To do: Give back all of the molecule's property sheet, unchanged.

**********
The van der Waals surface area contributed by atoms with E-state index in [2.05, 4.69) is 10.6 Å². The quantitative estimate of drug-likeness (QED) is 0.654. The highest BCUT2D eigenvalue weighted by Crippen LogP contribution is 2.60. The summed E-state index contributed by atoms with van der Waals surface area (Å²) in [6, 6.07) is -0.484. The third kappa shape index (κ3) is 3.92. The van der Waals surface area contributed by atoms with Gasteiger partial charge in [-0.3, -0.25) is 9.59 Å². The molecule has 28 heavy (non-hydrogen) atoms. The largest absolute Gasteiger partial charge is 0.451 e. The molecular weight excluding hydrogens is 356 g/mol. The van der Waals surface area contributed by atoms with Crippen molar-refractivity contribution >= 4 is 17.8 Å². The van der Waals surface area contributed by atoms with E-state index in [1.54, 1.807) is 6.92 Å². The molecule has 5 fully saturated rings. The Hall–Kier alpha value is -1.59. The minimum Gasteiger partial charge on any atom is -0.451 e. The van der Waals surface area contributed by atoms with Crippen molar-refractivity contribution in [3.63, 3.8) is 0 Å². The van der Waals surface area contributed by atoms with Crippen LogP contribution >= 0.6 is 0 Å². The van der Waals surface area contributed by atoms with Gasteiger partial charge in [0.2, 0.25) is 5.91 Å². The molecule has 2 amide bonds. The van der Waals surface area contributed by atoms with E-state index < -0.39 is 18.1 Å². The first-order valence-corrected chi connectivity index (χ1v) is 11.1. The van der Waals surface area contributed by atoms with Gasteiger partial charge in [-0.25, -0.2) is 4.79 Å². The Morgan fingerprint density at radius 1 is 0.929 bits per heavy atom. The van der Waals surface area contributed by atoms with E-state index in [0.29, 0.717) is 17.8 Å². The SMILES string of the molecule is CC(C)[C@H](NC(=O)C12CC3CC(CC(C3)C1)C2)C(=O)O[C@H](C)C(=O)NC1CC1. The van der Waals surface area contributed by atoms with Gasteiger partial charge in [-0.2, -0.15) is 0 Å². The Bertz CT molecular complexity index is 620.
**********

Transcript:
The van der Waals surface area contributed by atoms with E-state index in [2.05, 4.69) is 10.6 Å². The quantitative estimate of drug-likeness (QED) is 0.654. The highest BCUT2D eigenvalue weighted by Crippen LogP contribution is 2.60. The summed E-state index contributed by atoms with van der Waals surface area (Å²) in [6, 6.07) is -0.484. The third kappa shape index (κ3) is 3.92. The van der Waals surface area contributed by atoms with Gasteiger partial charge in [-0.3, -0.25) is 9.59 Å². The molecule has 28 heavy (non-hydrogen) atoms. The largest absolute Gasteiger partial charge is 0.451 e. The molecular weight excluding hydrogens is 356 g/mol. The van der Waals surface area contributed by atoms with Crippen molar-refractivity contribution >= 4 is 17.8 Å². The van der Waals surface area contributed by atoms with E-state index in [1.54, 1.807) is 6.92 Å². The molecule has 5 fully saturated rings. The Hall–Kier alpha value is -1.59. The minimum Gasteiger partial charge on any atom is -0.451 e. The van der Waals surface area contributed by atoms with Crippen molar-refractivity contribution in [3.63, 3.8) is 0 Å². The van der Waals surface area contributed by atoms with Crippen LogP contribution >= 0.6 is 0 Å². The van der Waals surface area contributed by atoms with Gasteiger partial charge in [0.2, 0.25) is 5.91 Å². The molecule has 2 amide bonds. The van der Waals surface area contributed by atoms with E-state index < -0.39 is 18.1 Å². The first-order valence-corrected chi connectivity index (χ1v) is 11.1. The van der Waals surface area contributed by atoms with Gasteiger partial charge in [-0.25, -0.2) is 4.79 Å². The Morgan fingerprint density at radius 1 is 0.929 bits per heavy atom. The van der Waals surface area contributed by atoms with E-state index in [0.29, 0.717) is 17.8 Å². The SMILES string of the molecule is CC(C)[C@H](NC(=O)C12CC3CC(CC(C3)C1)C2)C(=O)O[C@H](C)C(=O)NC1CC1. The van der Waals surface area contributed by atoms with Gasteiger partial charge in [-0.2, -0.15) is 0 Å². The Bertz CT molecular complexity index is 620.